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---------------------------------------------------------------------- Date: Fri, 25 Jun 93 15:59:41 PDT From: Martin A. Lodahl <pbmoss!malodah at PacBell.COM> Subject: Advertising in HBD Time to offer my own opinions concerning advertising in HBD. The opinion has been advanced that advertising on HBD is a service, that it provides information brewers find useful. Where that argument fails with me is in the fundamental difference between information presented in the interest of profit, and information presented solely to share something useful or interesting. Having something to gain beyond good beer creates a conflict. A poster with a commercial interest in the question will find it quite difficult not to favor their own solution: when all you have is a hammer, everything looks like a nail. Some posters (Kinney Baughman, Glenn Tinseth, Russ Wigglesworth, Darryl Richman and others) have handled this extraordinarily well, from my point of view, and I read their postings with confidence. Others leave me with the uncomfortable feeling that at least some of their postings (and I can't always tell which ones) contain not real information, but its counterfeit. We've learned to expect advertising on the more conventional media to be less than completely reliable; for this quality to slip unannounced into this forum compromises the credibility of every scrap of information presented here, especially for the newer brewers who are less prepared to sort fact from factoid, and don't yet know who's selling what. The principle of "caveat lector" has always been useful here (mistakes, sometimes _big_ ones, are made), but knowing that the posting you're reading could be an "infomercial" doesn't exactly enhance the forum's value. Just one man's opinion. = Martin A. Lodahl Pacific*Bell Systems Analyst = = malodah at Pacbell.COM Sacramento, CA 916.972.4821 = = If it's good for ancient Druids, runnin' nekkid through the wuids, = = Drinkin' strange fermented fluids, it's good enough for me! 8-) = Return to table of contents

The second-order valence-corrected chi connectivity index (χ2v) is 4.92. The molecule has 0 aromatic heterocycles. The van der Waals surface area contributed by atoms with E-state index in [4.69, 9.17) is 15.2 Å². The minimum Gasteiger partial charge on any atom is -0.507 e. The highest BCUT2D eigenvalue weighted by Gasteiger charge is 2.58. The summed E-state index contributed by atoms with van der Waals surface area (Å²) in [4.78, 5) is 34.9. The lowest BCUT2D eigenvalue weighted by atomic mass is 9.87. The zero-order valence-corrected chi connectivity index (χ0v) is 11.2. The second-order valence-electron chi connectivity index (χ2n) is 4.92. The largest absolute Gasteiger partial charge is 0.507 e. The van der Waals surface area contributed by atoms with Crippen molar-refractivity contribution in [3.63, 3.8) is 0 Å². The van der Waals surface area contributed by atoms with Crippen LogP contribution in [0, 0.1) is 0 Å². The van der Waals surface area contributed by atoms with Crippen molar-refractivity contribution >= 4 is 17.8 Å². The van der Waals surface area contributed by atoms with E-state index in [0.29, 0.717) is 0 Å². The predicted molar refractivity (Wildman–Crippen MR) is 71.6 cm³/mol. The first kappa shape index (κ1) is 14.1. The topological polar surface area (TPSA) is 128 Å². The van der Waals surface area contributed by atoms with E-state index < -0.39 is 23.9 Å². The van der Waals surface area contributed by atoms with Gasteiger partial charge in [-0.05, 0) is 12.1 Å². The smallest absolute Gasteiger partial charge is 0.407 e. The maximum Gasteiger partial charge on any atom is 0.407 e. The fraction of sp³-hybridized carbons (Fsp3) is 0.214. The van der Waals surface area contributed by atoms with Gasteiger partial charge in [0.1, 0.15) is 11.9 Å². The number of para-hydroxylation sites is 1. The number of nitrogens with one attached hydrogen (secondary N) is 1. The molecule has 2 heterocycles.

Date: Fri, 25 Jun 1993 21:53:30 -0700 (PDT) From: "Mark S. Nelson" <mnelson at eis.calstate.edu> Subject: Mash Tun I'm a kit brewer second in the feild ready for the grain. Please give me your best advice, I really would like to know how to construct the best system. Please send me your simple systems ieas via private e-mail, care of: the person signed below. - ---------------------------------------------------------------------------- Everything you know is wrong. Mark S. Nelson nelsonm at axe.humboldt.edu mnelson at eis.calstate.edu Return to table of contents